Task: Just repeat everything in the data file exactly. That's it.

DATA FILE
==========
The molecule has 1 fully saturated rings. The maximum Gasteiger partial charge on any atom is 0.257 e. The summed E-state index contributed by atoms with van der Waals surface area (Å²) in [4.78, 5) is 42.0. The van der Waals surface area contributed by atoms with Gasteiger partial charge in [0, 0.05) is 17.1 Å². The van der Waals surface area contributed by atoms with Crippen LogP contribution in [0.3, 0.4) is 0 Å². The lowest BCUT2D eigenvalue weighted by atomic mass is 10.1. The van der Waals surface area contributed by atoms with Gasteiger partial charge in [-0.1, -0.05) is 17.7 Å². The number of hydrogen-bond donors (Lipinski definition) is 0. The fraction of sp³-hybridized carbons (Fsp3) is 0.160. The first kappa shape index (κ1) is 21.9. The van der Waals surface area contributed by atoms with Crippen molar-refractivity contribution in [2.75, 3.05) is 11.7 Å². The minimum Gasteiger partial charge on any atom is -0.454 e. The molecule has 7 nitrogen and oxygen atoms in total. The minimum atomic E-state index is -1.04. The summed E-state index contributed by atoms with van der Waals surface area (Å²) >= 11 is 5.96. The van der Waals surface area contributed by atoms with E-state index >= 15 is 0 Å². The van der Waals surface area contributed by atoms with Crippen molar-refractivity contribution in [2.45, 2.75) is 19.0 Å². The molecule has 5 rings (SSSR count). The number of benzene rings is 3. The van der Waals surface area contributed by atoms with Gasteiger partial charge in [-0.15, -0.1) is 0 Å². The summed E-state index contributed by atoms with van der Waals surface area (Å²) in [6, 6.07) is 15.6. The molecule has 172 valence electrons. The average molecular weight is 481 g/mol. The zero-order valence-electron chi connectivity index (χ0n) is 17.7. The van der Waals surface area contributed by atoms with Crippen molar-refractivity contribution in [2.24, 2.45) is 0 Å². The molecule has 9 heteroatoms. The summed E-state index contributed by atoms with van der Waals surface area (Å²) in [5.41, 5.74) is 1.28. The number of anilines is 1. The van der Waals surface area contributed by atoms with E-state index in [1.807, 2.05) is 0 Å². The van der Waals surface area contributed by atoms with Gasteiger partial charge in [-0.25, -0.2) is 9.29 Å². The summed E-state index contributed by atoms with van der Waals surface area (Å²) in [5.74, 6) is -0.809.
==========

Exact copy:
The molecule has 1 fully saturated rings. The maximum Gasteiger partial charge on any atom is 0.257 e. The summed E-state index contributed by atoms with van der Waals surface area (Å²) in [4.78, 5) is 42.0. The van der Waals surface area contributed by atoms with Gasteiger partial charge in [0, 0.05) is 17.1 Å². The van der Waals surface area contributed by atoms with Crippen LogP contribution in [0.3, 0.4) is 0 Å². The lowest BCUT2D eigenvalue weighted by atomic mass is 10.1. The van der Waals surface area contributed by atoms with Gasteiger partial charge in [-0.1, -0.05) is 17.7 Å². The number of hydrogen-bond donors (Lipinski definition) is 0. The fraction of sp³-hybridized carbons (Fsp3) is 0.160. The first kappa shape index (κ1) is 21.9. The van der Waals surface area contributed by atoms with Crippen molar-refractivity contribution in [2.75, 3.05) is 11.7 Å². The minimum Gasteiger partial charge on any atom is -0.454 e. The molecule has 7 nitrogen and oxygen atoms in total. The minimum atomic E-state index is -1.04. The summed E-state index contributed by atoms with van der Waals surface area (Å²) >= 11 is 5.96. The van der Waals surface area contributed by atoms with E-state index >= 15 is 0 Å². The van der Waals surface area contributed by atoms with Crippen molar-refractivity contribution in [2.45, 2.75) is 19.0 Å². The molecule has 5 rings (SSSR count). The number of benzene rings is 3. The van der Waals surface area contributed by atoms with Gasteiger partial charge in [-0.15, -0.1) is 0 Å². The summed E-state index contributed by atoms with van der Waals surface area (Å²) in [6, 6.07) is 15.6. The molecule has 172 valence electrons. The average molecular weight is 481 g/mol. The zero-order valence-electron chi connectivity index (χ0n) is 17.7. The van der Waals surface area contributed by atoms with Crippen molar-refractivity contribution in [2.24, 2.45) is 0 Å². The molecule has 9 heteroatoms. The summed E-state index contributed by atoms with van der Waals surface area (Å²) in [5.41, 5.74) is 1.28. The number of anilines is 1. The van der Waals surface area contributed by atoms with E-state index in [1.807, 2.05) is 0 Å². The van der Waals surface area contributed by atoms with Gasteiger partial charge in [-0.25, -0.2) is 9.29 Å². The summed E-state index contributed by atoms with van der Waals surface area (Å²) in [5.74, 6) is -0.809.